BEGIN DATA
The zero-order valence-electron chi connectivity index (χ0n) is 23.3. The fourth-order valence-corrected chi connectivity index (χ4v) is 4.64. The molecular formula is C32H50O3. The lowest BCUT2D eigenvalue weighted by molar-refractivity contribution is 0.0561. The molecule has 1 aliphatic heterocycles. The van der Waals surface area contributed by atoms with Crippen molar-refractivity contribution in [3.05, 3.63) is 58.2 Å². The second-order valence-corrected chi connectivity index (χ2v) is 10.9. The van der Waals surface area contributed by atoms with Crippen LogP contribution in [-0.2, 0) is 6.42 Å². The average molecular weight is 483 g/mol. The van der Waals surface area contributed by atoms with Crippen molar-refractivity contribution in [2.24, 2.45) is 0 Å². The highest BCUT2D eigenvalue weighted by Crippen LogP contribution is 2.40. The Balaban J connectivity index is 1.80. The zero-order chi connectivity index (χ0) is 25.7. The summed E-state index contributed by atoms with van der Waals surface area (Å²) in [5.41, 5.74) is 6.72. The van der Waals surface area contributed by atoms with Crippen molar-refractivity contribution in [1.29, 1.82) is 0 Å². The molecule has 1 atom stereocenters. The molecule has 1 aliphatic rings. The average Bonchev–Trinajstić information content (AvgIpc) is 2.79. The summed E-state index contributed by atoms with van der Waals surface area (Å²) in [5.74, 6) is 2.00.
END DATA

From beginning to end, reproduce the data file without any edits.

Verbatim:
The zero-order valence-electron chi connectivity index (χ0n) is 23.3. The fourth-order valence-corrected chi connectivity index (χ4v) is 4.64. The molecular formula is C32H50O3. The lowest BCUT2D eigenvalue weighted by molar-refractivity contribution is 0.0561. The molecule has 1 aliphatic heterocycles. The van der Waals surface area contributed by atoms with Crippen molar-refractivity contribution in [3.05, 3.63) is 58.2 Å². The second-order valence-corrected chi connectivity index (χ2v) is 10.9. The van der Waals surface area contributed by atoms with Crippen LogP contribution in [-0.2, 0) is 6.42 Å². The average molecular weight is 483 g/mol. The van der Waals surface area contributed by atoms with Crippen molar-refractivity contribution in [2.24, 2.45) is 0 Å². The highest BCUT2D eigenvalue weighted by Crippen LogP contribution is 2.40. The Balaban J connectivity index is 1.80. The zero-order chi connectivity index (χ0) is 25.7. The summed E-state index contributed by atoms with van der Waals surface area (Å²) in [5.41, 5.74) is 6.72. The van der Waals surface area contributed by atoms with Crippen molar-refractivity contribution in [1.29, 1.82) is 0 Å². The molecule has 1 atom stereocenters. The molecule has 1 aliphatic rings. The average Bonchev–Trinajstić information content (AvgIpc) is 2.79. The summed E-state index contributed by atoms with van der Waals surface area (Å²) in [5.74, 6) is 2.00.